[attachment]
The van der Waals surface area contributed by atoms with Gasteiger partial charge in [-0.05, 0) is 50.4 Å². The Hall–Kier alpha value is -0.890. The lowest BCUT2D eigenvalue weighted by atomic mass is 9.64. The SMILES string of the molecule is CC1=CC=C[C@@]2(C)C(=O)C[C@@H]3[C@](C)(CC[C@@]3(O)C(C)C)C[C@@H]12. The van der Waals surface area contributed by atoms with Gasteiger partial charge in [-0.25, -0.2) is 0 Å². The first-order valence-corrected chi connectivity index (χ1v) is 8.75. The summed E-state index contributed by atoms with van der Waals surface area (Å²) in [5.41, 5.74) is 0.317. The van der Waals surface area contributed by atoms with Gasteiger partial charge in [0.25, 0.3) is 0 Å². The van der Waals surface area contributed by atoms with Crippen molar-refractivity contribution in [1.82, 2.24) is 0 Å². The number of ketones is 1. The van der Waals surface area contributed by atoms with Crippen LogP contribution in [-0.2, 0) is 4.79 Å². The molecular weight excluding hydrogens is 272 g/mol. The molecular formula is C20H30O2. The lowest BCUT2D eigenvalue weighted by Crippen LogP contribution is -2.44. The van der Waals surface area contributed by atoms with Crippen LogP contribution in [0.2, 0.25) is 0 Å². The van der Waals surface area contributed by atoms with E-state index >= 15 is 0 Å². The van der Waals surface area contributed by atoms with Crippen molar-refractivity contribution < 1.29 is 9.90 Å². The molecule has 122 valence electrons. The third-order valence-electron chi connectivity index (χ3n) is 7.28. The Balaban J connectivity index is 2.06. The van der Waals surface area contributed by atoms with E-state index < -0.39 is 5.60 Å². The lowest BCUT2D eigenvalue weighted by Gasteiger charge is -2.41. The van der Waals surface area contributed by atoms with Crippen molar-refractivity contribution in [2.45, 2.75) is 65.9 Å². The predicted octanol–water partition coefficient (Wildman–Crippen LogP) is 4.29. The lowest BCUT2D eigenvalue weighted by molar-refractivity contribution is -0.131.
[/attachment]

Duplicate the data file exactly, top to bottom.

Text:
The van der Waals surface area contributed by atoms with Gasteiger partial charge in [-0.05, 0) is 50.4 Å². The Hall–Kier alpha value is -0.890. The lowest BCUT2D eigenvalue weighted by atomic mass is 9.64. The SMILES string of the molecule is CC1=CC=C[C@@]2(C)C(=O)C[C@@H]3[C@](C)(CC[C@@]3(O)C(C)C)C[C@@H]12. The van der Waals surface area contributed by atoms with Gasteiger partial charge in [-0.25, -0.2) is 0 Å². The first-order valence-corrected chi connectivity index (χ1v) is 8.75. The summed E-state index contributed by atoms with van der Waals surface area (Å²) in [5.41, 5.74) is 0.317. The van der Waals surface area contributed by atoms with Gasteiger partial charge in [0.25, 0.3) is 0 Å². The van der Waals surface area contributed by atoms with Crippen molar-refractivity contribution in [1.82, 2.24) is 0 Å². The number of ketones is 1. The van der Waals surface area contributed by atoms with Crippen LogP contribution in [-0.2, 0) is 4.79 Å². The molecular weight excluding hydrogens is 272 g/mol. The molecular formula is C20H30O2. The lowest BCUT2D eigenvalue weighted by Crippen LogP contribution is -2.44. The van der Waals surface area contributed by atoms with Crippen LogP contribution in [0.2, 0.25) is 0 Å². The van der Waals surface area contributed by atoms with E-state index >= 15 is 0 Å². The van der Waals surface area contributed by atoms with Crippen molar-refractivity contribution < 1.29 is 9.90 Å². The molecule has 122 valence electrons. The third-order valence-electron chi connectivity index (χ3n) is 7.28. The Balaban J connectivity index is 2.06. The van der Waals surface area contributed by atoms with E-state index < -0.39 is 5.60 Å². The lowest BCUT2D eigenvalue weighted by Gasteiger charge is -2.41. The van der Waals surface area contributed by atoms with Crippen molar-refractivity contribution in [2.45, 2.75) is 65.9 Å². The predicted octanol–water partition coefficient (Wildman–Crippen LogP) is 4.29. The lowest BCUT2D eigenvalue weighted by molar-refractivity contribution is -0.131.